How Walmart and Google's Wing jumped ahead of Amazon in drone delivery

Drone delivery could be poised to take off in the United States.
How Walmart and Google's Wing jumped ahead of Amazon in drone delivery
A Wing drone lowers a package. (Photo courtesy of Wing)

Earlier this month, Google’s sister company, Wing, began offering a drone delivery service in the Dallas suburbs of Frisco and Little Elm. Wing drones take off from “nests” in two Walgreens parking lots to deliver things like health products or ice cream to nearby customers. Wing describes it as “the first ever commercial drone delivery service in a major US metropolitan area.”

One reason for that last caveat: Walmart has been running its own drone delivery service near its Bentonville, Arkansas, headquarters since November. Walmart delivers a range of products to customers within a 1.5-mile radius of two Walmart stores. The service will soon expand to a third Walmart store in the same corner of Arkansas.

Meanwhile, Amazon’s drone efforts got some unflattering press coverage last week. Bloomberg reported on a drone crash at an Amazon test facility in Oregon. No one was injured, but the story underscores the fact that Amazon has yet to launch a commercial drone delivery service in the United States—despite a December 2013 segment on 60 Minutes where Jeff Bezos predicted drone deliveries might reach the market in four to five years.

The Wing and Walmart services are still pretty limited, with each service initially designed to perform around 100 deliveries per day. But drone delivery is finally moving beyond the research-and-development phase. Wing and Walmart are using drones to deliver real merchandise to real customers. The question is how quickly they can scale up—and how many other companies can follow their lead.

Regulations are a major factor in the slow development of drone technology. The Federal Aviation Administration tightly controls every aspect of these services, requiring companies to get separate approval each time they expand to a new area. So the future of the industry depends a lot on whether the FAA promotes or hampers its growth.

How a startup built Walmart’s delivery service

A drone flies over a Walmart parking lot. (Photo courtesy of DroneUp)

One of the most significant limitations the FAA imposes on drone operations is a requirement that they be conducted within view of a human operator. Companies can request a waiver of this requirement, but that’s a slow and difficult process.

So DroneUp has opted for a decidedly low-tech solution: constructing a miniature control tower, about 30 feet tall, in the parking lot of each Walmart. According to Walker, an operator in this control tower can see a drone as far as 1.5 miles (2.4 km) away. Walker hopes the FAA will eventually waive the line-of-sight requirement, allowing the company to utilize the full 3-mile (5 km) range of its current drones to serve many more customers.

A drone operator in this 30-foot tower can see up to 1.5 miles away, according to DroneUp. (Photo courtesy of DroneUp)

That isn’t to say the whole operation is low-tech. Far from it, according to Walker, who says the drones are “fully autonomous.”

FAA regulations prohibit a drone from flying over people or moving vehicles. Walker says that DroneUp’s aircraft have “the ability to dynamically route around areas where [people and moving vehicles] might be, and also have sensors that let us know where people are on the ground.” The drones also have multiple redundancies to help ensure that the failure of any one component won’t cause it to crash.

The average delivery takes 27 minutes. Once a drone arrives at a customer location, a remote human operator uses cameras on the drone to verify that there is no one in the landing area. Customers are asked to keep themselves and their pets indoors until the drone flies off. The flight will abort if the operator sees anyone near the drop-off point.

DroneUp CEO Tom Walker. (Photo courtesy of DroneUp)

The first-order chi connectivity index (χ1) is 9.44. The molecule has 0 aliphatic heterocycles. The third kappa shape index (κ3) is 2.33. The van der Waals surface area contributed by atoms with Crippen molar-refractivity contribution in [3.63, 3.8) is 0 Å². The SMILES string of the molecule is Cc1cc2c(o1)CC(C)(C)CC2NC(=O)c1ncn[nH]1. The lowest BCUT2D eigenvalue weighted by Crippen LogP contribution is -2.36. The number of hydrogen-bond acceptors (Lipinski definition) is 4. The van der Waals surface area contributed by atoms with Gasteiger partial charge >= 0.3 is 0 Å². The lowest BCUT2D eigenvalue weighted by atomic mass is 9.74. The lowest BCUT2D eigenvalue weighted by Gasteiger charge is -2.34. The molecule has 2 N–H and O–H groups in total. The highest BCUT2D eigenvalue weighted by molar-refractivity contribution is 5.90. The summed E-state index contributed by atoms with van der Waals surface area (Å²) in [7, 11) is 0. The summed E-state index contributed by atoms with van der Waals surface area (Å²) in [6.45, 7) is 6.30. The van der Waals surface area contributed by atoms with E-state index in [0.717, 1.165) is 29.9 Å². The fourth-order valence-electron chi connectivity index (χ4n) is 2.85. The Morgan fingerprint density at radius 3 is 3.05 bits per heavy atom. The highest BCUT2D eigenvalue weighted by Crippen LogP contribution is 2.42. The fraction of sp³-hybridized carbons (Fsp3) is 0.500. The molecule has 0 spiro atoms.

If the coast is clear, the drone will lower a Walmart box using a cable from a height of around 80 feet. Once the package is safely on the ground, the drone flies away, and the customer can pick it up.

The company’s drones have eight propellers, and the service’s website says it can carry up to 3 pounds (1.4 kg) of cargo—though Walker says the drones are capable of carrying significantly more. For comparison, Wing’s service delivers up to 2.5 pounds of cargo. At the same time, DroneUp has managed to keep the drone’s weight, with cargo, under 55 pounds (25 kg). That’s important because operating a drone over 55 pounds requires special permission from the FAA.

Walker hinted that he is expecting big growth for the Walmart service in the next year or two.

“I can't say how many [stores] we're going to be opening this year or next year,” he told me. But he’s planning to grow the company from 200 to 600 people this year, with a substantial share of those new workers being drone operators.

Wing takes wing in Dallas

A Wing drone lowers a package using a tether. (Photo courtesy of Wing)

Wing is a product of X, the Alphabet “moon shot factory” that also produced the self-driving car company Waymo. Wing already has commercial services in operation in Australia, Finland, and a remote corner of Virginia. The company celebrated 200,000 total deliveries last month.

The new service in the Dallas area represents a significant expansion of Wing’s US footprint. And the company has hinted that it has much larger ambitions.

“There’s more than 7 million people who live in [the Dallas] metro area,” a Wing employee said in a recent video. “So when you think about the number of people we could serve just within this one metro area, it’s incredibly exciting.”

Unlike DroneUp, Wing has obtained an FAA waiver allowing it to fly beyond the visual line of sight. That allows Wing to offer deliveries as far as four miles away from a drone’s home base. Wing’s waiver also allows flights over people. This allows drones to pick up a new package by hovering about 23 feet (7 meters) in the air and extending a tether down to the ground.

Wing drones charging at a "nest." (Photo courtesy of Wing)

Like DroneUp, Wing has its drones land and take off from the parking lots of its retail partners—in this case, Walgreens. Wing says that its landing sites, known as “nests,” need “just a few parking spaces'” worth of space. Inside the landing zone are charging pads with 2-D barcodes to help the drones figure out where they’re supposed to land.

In that same video, a Wing employee provided a step-by-step explanation of the delivery process:

Let’s say you need some mouthwash, toothpaste, and deodorant. So you put those things in your cart, and then you add your address. You’ll see a delivery zone, maybe two, maybe three, depending on your home. You click the back yard today. And then once you click yes and order, that’s when Walgreens employees are going to be packing the drone. And then the drone comes to your house at 65 miles an hour (100 km/h). It’ll hover at about 23 feet (7 meters), and drop the tether in your backyard. You do not have to interact with the drone at all. Then the drone flies away back to its home base.